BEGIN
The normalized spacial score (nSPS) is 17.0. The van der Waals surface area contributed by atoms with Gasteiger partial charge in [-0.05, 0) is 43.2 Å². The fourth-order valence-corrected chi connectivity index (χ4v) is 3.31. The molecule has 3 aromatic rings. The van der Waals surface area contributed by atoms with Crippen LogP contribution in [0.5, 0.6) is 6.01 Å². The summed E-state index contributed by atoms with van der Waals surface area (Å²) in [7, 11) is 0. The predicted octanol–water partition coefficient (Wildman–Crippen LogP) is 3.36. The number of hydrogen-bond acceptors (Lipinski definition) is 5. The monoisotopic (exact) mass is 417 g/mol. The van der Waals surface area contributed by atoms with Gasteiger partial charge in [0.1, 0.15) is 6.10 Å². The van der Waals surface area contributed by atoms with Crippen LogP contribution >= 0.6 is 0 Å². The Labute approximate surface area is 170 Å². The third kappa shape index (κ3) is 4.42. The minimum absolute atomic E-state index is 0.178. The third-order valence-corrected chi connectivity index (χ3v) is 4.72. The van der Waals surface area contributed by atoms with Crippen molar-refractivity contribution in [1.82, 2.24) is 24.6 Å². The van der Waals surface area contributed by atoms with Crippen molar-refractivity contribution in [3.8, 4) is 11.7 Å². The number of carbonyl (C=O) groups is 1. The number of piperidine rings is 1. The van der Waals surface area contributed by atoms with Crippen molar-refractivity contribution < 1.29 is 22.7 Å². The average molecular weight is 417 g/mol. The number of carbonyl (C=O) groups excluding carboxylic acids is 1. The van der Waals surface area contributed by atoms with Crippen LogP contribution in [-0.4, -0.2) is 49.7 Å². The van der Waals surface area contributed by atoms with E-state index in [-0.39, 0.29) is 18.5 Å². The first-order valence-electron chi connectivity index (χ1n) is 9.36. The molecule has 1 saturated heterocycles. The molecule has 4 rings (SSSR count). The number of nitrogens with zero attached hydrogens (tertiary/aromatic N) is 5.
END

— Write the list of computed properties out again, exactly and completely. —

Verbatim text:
The normalized spacial score (nSPS) is 17.0. The van der Waals surface area contributed by atoms with Gasteiger partial charge in [-0.05, 0) is 43.2 Å². The fourth-order valence-corrected chi connectivity index (χ4v) is 3.31. The molecule has 3 aromatic rings. The van der Waals surface area contributed by atoms with Crippen LogP contribution in [0.5, 0.6) is 6.01 Å². The summed E-state index contributed by atoms with van der Waals surface area (Å²) in [7, 11) is 0. The predicted octanol–water partition coefficient (Wildman–Crippen LogP) is 3.36. The number of hydrogen-bond acceptors (Lipinski definition) is 5. The monoisotopic (exact) mass is 417 g/mol. The van der Waals surface area contributed by atoms with Gasteiger partial charge in [0.1, 0.15) is 6.10 Å². The van der Waals surface area contributed by atoms with Crippen LogP contribution >= 0.6 is 0 Å². The Labute approximate surface area is 170 Å². The third kappa shape index (κ3) is 4.42. The minimum absolute atomic E-state index is 0.178. The third-order valence-corrected chi connectivity index (χ3v) is 4.72. The van der Waals surface area contributed by atoms with Crippen molar-refractivity contribution in [1.82, 2.24) is 24.6 Å². The van der Waals surface area contributed by atoms with Crippen molar-refractivity contribution in [3.8, 4) is 11.7 Å². The number of carbonyl (C=O) groups is 1. The number of piperidine rings is 1. The van der Waals surface area contributed by atoms with Crippen molar-refractivity contribution < 1.29 is 22.7 Å². The average molecular weight is 417 g/mol. The number of carbonyl (C=O) groups excluding carboxylic acids is 1. The van der Waals surface area contributed by atoms with Crippen LogP contribution in [-0.4, -0.2) is 49.7 Å². The van der Waals surface area contributed by atoms with E-state index in [-0.39, 0.29) is 18.5 Å². The first-order valence-electron chi connectivity index (χ1n) is 9.36. The molecule has 1 saturated heterocycles. The molecule has 4 rings (SSSR count). The number of nitrogens with zero attached hydrogens (tertiary/aromatic N) is 5.